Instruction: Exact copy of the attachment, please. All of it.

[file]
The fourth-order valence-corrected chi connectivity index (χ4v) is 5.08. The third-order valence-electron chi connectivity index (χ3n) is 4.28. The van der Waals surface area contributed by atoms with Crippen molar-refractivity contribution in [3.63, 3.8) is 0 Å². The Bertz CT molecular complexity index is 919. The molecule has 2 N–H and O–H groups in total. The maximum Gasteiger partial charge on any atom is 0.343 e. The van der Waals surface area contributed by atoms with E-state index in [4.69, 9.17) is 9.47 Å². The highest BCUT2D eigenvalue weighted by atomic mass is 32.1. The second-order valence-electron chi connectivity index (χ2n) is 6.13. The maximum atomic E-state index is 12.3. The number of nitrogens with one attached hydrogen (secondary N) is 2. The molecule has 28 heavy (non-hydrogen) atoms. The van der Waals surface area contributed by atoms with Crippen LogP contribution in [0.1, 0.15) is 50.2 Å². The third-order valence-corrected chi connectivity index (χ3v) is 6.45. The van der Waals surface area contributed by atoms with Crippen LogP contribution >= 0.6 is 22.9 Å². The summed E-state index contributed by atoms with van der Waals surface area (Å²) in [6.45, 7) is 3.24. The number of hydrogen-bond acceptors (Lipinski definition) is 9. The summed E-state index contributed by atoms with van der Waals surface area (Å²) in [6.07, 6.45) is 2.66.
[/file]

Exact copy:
The fourth-order valence-corrected chi connectivity index (χ4v) is 5.08. The third-order valence-electron chi connectivity index (χ3n) is 4.28. The van der Waals surface area contributed by atoms with Crippen molar-refractivity contribution in [3.63, 3.8) is 0 Å². The Bertz CT molecular complexity index is 919. The molecule has 2 N–H and O–H groups in total. The maximum Gasteiger partial charge on any atom is 0.343 e. The van der Waals surface area contributed by atoms with E-state index in [4.69, 9.17) is 9.47 Å². The highest BCUT2D eigenvalue weighted by atomic mass is 32.1. The second-order valence-electron chi connectivity index (χ2n) is 6.13. The maximum atomic E-state index is 12.3. The number of nitrogens with one attached hydrogen (secondary N) is 2. The molecule has 28 heavy (non-hydrogen) atoms. The van der Waals surface area contributed by atoms with Crippen LogP contribution in [0.1, 0.15) is 50.2 Å². The third-order valence-corrected chi connectivity index (χ3v) is 6.45. The van der Waals surface area contributed by atoms with Crippen LogP contribution >= 0.6 is 22.9 Å². The summed E-state index contributed by atoms with van der Waals surface area (Å²) in [6.45, 7) is 3.24. The number of hydrogen-bond acceptors (Lipinski definition) is 9. The summed E-state index contributed by atoms with van der Waals surface area (Å²) in [6.07, 6.45) is 2.66.